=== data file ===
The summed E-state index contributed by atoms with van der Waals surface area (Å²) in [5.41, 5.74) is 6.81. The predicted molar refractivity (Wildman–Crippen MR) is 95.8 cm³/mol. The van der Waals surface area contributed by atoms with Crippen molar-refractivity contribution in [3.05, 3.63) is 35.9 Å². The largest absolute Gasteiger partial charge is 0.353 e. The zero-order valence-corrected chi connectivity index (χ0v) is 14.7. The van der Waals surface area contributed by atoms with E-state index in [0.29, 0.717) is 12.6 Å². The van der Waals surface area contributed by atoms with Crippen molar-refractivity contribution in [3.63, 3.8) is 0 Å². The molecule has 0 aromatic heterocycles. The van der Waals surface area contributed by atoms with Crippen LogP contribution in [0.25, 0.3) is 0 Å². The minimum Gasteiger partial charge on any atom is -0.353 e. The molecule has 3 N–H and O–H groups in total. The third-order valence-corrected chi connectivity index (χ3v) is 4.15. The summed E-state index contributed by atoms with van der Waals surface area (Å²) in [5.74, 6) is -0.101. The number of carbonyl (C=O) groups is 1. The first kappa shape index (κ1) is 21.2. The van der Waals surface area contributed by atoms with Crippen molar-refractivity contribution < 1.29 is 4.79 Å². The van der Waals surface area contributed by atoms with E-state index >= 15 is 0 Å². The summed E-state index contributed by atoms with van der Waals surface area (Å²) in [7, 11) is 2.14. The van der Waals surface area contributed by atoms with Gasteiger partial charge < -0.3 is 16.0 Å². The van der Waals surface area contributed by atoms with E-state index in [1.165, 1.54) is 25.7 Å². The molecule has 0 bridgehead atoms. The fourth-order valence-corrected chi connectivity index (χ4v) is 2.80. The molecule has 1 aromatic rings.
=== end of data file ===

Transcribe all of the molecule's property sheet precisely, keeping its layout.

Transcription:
The summed E-state index contributed by atoms with van der Waals surface area (Å²) in [5.41, 5.74) is 6.81. The predicted molar refractivity (Wildman–Crippen MR) is 95.8 cm³/mol. The van der Waals surface area contributed by atoms with Crippen molar-refractivity contribution in [3.05, 3.63) is 35.9 Å². The largest absolute Gasteiger partial charge is 0.353 e. The zero-order valence-corrected chi connectivity index (χ0v) is 14.7. The van der Waals surface area contributed by atoms with E-state index in [0.29, 0.717) is 12.6 Å². The van der Waals surface area contributed by atoms with Crippen molar-refractivity contribution in [3.63, 3.8) is 0 Å². The molecule has 0 aromatic heterocycles. The van der Waals surface area contributed by atoms with Crippen LogP contribution in [0.25, 0.3) is 0 Å². The minimum Gasteiger partial charge on any atom is -0.353 e. The molecule has 3 N–H and O–H groups in total. The third-order valence-corrected chi connectivity index (χ3v) is 4.15. The summed E-state index contributed by atoms with van der Waals surface area (Å²) in [5.74, 6) is -0.101. The number of carbonyl (C=O) groups is 1. The first kappa shape index (κ1) is 21.2. The van der Waals surface area contributed by atoms with Crippen molar-refractivity contribution < 1.29 is 4.79 Å². The van der Waals surface area contributed by atoms with E-state index >= 15 is 0 Å². The summed E-state index contributed by atoms with van der Waals surface area (Å²) in [7, 11) is 2.14. The van der Waals surface area contributed by atoms with Gasteiger partial charge < -0.3 is 16.0 Å². The van der Waals surface area contributed by atoms with E-state index in [1.165, 1.54) is 25.7 Å². The molecule has 0 bridgehead atoms. The fourth-order valence-corrected chi connectivity index (χ4v) is 2.80. The molecule has 1 aromatic rings.